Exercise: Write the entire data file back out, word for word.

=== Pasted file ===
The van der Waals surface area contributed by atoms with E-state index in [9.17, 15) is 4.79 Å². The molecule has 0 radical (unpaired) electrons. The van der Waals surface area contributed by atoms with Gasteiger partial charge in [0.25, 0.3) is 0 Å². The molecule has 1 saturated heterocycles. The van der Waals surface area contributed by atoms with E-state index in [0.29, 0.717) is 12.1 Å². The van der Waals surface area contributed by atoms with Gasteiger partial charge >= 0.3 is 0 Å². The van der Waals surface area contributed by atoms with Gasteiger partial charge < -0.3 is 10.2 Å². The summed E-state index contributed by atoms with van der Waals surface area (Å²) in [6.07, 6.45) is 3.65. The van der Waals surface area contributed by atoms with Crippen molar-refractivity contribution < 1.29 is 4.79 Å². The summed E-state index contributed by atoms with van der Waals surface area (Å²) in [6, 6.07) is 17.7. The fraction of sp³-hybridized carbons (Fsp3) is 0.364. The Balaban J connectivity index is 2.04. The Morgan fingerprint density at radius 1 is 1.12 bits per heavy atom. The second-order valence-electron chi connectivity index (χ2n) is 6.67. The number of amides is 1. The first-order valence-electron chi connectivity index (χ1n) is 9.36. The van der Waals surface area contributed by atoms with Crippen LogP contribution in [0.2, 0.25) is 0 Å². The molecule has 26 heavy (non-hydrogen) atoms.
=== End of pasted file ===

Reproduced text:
The van der Waals surface area contributed by atoms with E-state index in [9.17, 15) is 4.79 Å². The molecule has 0 radical (unpaired) electrons. The van der Waals surface area contributed by atoms with Gasteiger partial charge in [0.25, 0.3) is 0 Å². The molecule has 1 saturated heterocycles. The van der Waals surface area contributed by atoms with E-state index in [0.29, 0.717) is 12.1 Å². The van der Waals surface area contributed by atoms with Gasteiger partial charge >= 0.3 is 0 Å². The van der Waals surface area contributed by atoms with Gasteiger partial charge < -0.3 is 10.2 Å². The summed E-state index contributed by atoms with van der Waals surface area (Å²) in [6.07, 6.45) is 3.65. The van der Waals surface area contributed by atoms with Crippen molar-refractivity contribution < 1.29 is 4.79 Å². The summed E-state index contributed by atoms with van der Waals surface area (Å²) in [6, 6.07) is 17.7. The fraction of sp³-hybridized carbons (Fsp3) is 0.364. The Balaban J connectivity index is 2.04. The Morgan fingerprint density at radius 1 is 1.12 bits per heavy atom. The second-order valence-electron chi connectivity index (χ2n) is 6.67. The number of amides is 1. The first-order valence-electron chi connectivity index (χ1n) is 9.36. The van der Waals surface area contributed by atoms with Crippen LogP contribution in [0.2, 0.25) is 0 Å². The molecule has 26 heavy (non-hydrogen) atoms.